If you go to the BLS's "Most Requested Statistics" page and ask to see the charts for "Civilian Unemployment" and "Unemployment Rate" over the last ten years, it makes clear an important bit of information that hadn't occurred to me when Vince- and, by extension, Hannity- tossed that statistic at me: the unemployment rate over the past ten years has basically been an upside-down bell curve. (Kind of like the inverse of the Peak Oil phenomenon that's going to kill us all in the coming years.) When Clinton took office, he'd inherited an enormous unemployment rate from Bush Sr. The BLS charts go back only ten years, so I couldn't determine exactly what the unemployment rate was when Clinton took office in January of 1993, but in January of 1994, the unemployment rate was 6.6%. Two years later, it was down to 5.6%. And by the time Clinton left office in January of 2001, the unemployment rate in the United States was 4.2% (slightly up from the healthy 3.9% we'd held steady at between October and December of 2000).

Immediately upon Bush's assumption of the office, however, the numbers start to climb again. By the end of 2001, the unemployment rate was 5.7%. (And before anyone rushes to point out that 9/11 surely damaged the economy, the unemployment rate had already hit 5.0% by September of 2001, so the numbers were already trending upwards.) Although our current 5.7% rate is down from last June's 6.3%, which was the highest unemployment rate since April of 1994, a quick look at the actual civilian unemployment numbers confirms that roughly 2.4 million people have nevertheless lost their jobs since Bush took office. And by "took," I mean "cheap Jay Leno-quality joke about how Bush stole the election"! So even though the percentages are indeed the same for this point in Bush's administration as they were for Clinton's, the respective contexts are clearly different.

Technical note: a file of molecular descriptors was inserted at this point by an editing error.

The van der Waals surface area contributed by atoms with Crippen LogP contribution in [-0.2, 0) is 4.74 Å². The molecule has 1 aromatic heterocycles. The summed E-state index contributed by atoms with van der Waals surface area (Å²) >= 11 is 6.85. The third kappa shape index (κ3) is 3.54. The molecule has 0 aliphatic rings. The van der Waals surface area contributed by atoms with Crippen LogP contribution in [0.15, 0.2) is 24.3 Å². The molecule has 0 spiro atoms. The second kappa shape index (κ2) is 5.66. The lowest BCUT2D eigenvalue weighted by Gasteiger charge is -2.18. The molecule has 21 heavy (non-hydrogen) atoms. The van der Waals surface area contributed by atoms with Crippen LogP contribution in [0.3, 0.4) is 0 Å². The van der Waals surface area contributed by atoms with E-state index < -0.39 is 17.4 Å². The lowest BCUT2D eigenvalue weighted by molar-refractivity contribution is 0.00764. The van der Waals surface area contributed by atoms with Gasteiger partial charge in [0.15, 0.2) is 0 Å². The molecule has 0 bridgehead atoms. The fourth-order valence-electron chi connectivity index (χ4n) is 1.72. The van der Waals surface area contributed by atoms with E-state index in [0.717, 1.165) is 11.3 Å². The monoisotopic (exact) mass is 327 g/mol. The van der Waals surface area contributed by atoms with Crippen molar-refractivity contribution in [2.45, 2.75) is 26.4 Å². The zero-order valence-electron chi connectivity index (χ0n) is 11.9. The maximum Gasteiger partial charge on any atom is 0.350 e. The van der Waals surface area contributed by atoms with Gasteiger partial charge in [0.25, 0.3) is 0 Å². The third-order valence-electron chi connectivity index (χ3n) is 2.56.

Sorry for all the numbers. I know it's probably not that interesting to read, but I thought it made for a nice illustration of what to be on the lookout for when people like Hannity lie with statistics, because I almost got suckered.

And it's been a week since I posted about music, so my promise is fulfilled and you all owe me a Coke. I saw the Pernice Brothers in concert for the fifth time Tuesday night in Ann Arbor, along with my brother T-Bone, and you're going to sit there and listen to me talk about it in my inimitably acerbic-yet-humane style.

After T-Bone painstakingly guided me through the process of parallel parking in the alley behind his apartment, I visited with him for an hour or so. I made a makeshift chair out of the gigantic mound of dirty laundry in his room, and we chatted. For some reason, we got on the topic of old-school video games, and he excitedly said, "Dude, you've gotta see this video I downloaded. Some guy beats Super Mario Bros. 3 in like eight minutes!"

We watched the video, and I admit to being thoroughly engrossed. T-Bone and I spent innumerable hours of our youth playing that game- he manned the controller and I, being the hand-eye-coordination-challenged one, spouted tactical advice I'd memorized from Nintendo Power- and here was video of some guy who was not only beating it as quickly as possible, but who effortlessly leapt on top of every foe he encountered, racking up 99 extra lives seemingly incidentally to the process.

"Can this be real?" I asked.

"I think it is," T-Bone replied.